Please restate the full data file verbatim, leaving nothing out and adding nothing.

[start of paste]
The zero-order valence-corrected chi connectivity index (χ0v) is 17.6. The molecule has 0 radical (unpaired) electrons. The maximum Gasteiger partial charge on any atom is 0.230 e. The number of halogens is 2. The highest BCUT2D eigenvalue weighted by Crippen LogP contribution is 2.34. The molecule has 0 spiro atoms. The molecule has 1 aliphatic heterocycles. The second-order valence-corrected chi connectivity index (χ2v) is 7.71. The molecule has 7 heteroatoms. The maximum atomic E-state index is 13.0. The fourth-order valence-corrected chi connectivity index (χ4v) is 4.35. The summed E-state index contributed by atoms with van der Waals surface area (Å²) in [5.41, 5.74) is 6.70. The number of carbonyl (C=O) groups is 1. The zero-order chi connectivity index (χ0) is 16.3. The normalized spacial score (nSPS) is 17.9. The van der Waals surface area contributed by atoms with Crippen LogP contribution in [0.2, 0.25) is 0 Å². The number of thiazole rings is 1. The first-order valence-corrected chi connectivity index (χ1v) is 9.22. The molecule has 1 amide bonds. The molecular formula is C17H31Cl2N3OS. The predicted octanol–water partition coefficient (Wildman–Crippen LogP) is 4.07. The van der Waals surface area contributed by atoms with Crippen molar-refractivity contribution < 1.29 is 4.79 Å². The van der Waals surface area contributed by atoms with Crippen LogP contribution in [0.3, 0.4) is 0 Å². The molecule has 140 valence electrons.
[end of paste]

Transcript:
The zero-order valence-corrected chi connectivity index (χ0v) is 17.6. The molecule has 0 radical (unpaired) electrons. The maximum Gasteiger partial charge on any atom is 0.230 e. The number of halogens is 2. The highest BCUT2D eigenvalue weighted by Crippen LogP contribution is 2.34. The molecule has 0 spiro atoms. The molecule has 1 aliphatic heterocycles. The second-order valence-corrected chi connectivity index (χ2v) is 7.71. The molecule has 7 heteroatoms. The maximum atomic E-state index is 13.0. The fourth-order valence-corrected chi connectivity index (χ4v) is 4.35. The summed E-state index contributed by atoms with van der Waals surface area (Å²) in [5.41, 5.74) is 6.70. The number of carbonyl (C=O) groups is 1. The zero-order chi connectivity index (χ0) is 16.3. The normalized spacial score (nSPS) is 17.9. The van der Waals surface area contributed by atoms with Crippen LogP contribution in [0.2, 0.25) is 0 Å². The number of thiazole rings is 1. The first-order valence-corrected chi connectivity index (χ1v) is 9.22. The molecule has 1 amide bonds. The molecular formula is C17H31Cl2N3OS. The predicted octanol–water partition coefficient (Wildman–Crippen LogP) is 4.07. The van der Waals surface area contributed by atoms with Crippen molar-refractivity contribution < 1.29 is 4.79 Å². The van der Waals surface area contributed by atoms with Crippen LogP contribution in [0.3, 0.4) is 0 Å². The molecule has 140 valence electrons.